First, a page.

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The second volume of The Embers Series (begun with Fallen Embers) continues the saga set in an alternate Alaska, where those born with the power to control the elements rule as nobility over those who cannot — for now. As Blowing Embers begins, the shapeshifting slaves of Fairbanks have broken their chains with the help of Kiera, the Fire Mage mysteriously transported into their realm with her young nephew, and then lifted her to govern their city. But Kiera and her co-rulers struggle to integrate the former slaves and the remaining mages. A worse threat outside Fairbanks waits to fracture the fragile peace. Governor Vrishka, the Skani Water Mage of Barrow, has marched an army from the North, and sends terms: Surrender Fairbanks and restore the Skani mages to rule, or he will raze the city and kill all the shifters. He gifts them ten turns of the sun to make their decision. Halfway through the armistice a devastating blow steals all hope for Fairbanks’ victory, and crushes Kiera’s heart. Can she summon the strength to transcend her grief and find a way to defeat Vrishka? If so, what price is she willing to pay? Five days — and a city — await her decision.


How many books do you put aside when you’ve finished them, and never think of them again? I’ll bet a lot. Too many.


What makes a book memorable, loveable, is most often the characters. One, or more. They are people you like. Care about. Struggle and cry and triumph with.


In order to do that, you have to be able to identify with the characters. Know them. Like them. See yourself or someone you know in them. Maybe even fall in love with them. You can’t do that if you can’t remember who is who. And, too often, that is precisely what happens in stories.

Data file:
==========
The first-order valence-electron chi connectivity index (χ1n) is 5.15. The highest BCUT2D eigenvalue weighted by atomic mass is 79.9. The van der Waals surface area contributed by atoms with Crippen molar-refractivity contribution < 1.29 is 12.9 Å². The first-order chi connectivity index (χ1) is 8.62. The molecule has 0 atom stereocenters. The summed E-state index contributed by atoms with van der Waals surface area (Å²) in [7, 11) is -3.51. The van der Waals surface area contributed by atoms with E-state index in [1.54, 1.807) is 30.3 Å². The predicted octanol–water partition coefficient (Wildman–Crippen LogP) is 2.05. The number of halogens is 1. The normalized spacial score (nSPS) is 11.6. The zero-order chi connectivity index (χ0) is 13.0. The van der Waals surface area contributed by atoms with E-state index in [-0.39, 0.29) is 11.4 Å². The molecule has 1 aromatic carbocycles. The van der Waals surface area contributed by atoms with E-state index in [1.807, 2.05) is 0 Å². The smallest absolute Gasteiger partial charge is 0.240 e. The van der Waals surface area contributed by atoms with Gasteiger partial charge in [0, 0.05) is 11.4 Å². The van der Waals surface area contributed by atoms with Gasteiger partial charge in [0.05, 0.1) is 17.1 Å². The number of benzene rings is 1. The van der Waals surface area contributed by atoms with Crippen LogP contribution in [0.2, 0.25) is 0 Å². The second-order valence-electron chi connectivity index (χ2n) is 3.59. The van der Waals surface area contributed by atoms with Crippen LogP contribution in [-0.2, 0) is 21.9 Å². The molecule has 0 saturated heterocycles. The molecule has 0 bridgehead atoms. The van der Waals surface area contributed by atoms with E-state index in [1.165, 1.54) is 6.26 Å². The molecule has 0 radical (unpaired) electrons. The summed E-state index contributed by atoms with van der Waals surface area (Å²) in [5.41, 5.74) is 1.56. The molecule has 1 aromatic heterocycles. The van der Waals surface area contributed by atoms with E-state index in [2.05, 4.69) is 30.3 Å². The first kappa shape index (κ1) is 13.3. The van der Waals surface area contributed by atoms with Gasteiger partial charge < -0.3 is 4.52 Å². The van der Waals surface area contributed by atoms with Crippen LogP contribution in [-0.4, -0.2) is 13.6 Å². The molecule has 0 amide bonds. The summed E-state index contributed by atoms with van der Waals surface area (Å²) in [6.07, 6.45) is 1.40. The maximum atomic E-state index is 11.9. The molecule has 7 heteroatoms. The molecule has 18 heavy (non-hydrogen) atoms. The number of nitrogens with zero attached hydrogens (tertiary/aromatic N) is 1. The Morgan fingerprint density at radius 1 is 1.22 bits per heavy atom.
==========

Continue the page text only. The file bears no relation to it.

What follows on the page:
Authors forget that readers don’t know their characters the same way they do. Authors, of course, spend hours and hours developing each one of their characters. But it isn’t until the reader actually begins reading the text that they get to meet each story’s featured people, and since readers can’t see the characters, the writer has to provide some mechanism to make each character stand out, right from the start.


In other words, an author has to make each character memorable. I’ve heard this practice called a “hook,” but whatever you call it, it’s more important than worldbuilding, or a killer ability to write description. Who cares, really, if you visit a beautiful alien planet, or a magnificent tenth century Welsh palace, if you can’t remember who you’re visiting it with?


A particular physical trait can be a hook, or a way of speaking or a tendency to do something. In my books, which are set in a magical Alternate Alaska, each of my characters has something special that sets them apart – and makes them easy to remember. For example, Kiera, my main character, is a plus-sized woman with long dark hair. As we go along, we learn that she holds a brown belt in tai kwon-do. Laszlo, her love interest, is the biggest man she has ever seen – a big man with umber skin who doesn’t seem to mind even extreme cold. Marco, the teenage boy Kiera befriends, has icy blond hair, bad judgment, and a quick wit. And Mosha, the slave healer in the army Kiera travels with, sports an odd accent.


What sorts of things have you found memorable in books? What’s made you want to read more by the same author?


(Leave a comment to be automatically entered into the contest for a free copy of Blowing Embers in kindle format!)

(This video can also be seen at http://www.lauriowen.com/be.html)


A big thank you to Lauri for joining with us today!

Please visit www.lauriowen.com to learn more about The Embers series. And don’t forget to comment for a chance to win. Good luck! 😀


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Diane Sallans

wins THE ANGEL IN MY ARMS by Stefanie Sloane

Congratulations! Please contact me at lillie80 at gmail dot com to claim your prize.


And, in case you missed it, Na S. won SOLDIER ON HER DOORSTEP by Soraya Lane. Contact Soraya via her website (http://www.sorayalane.com)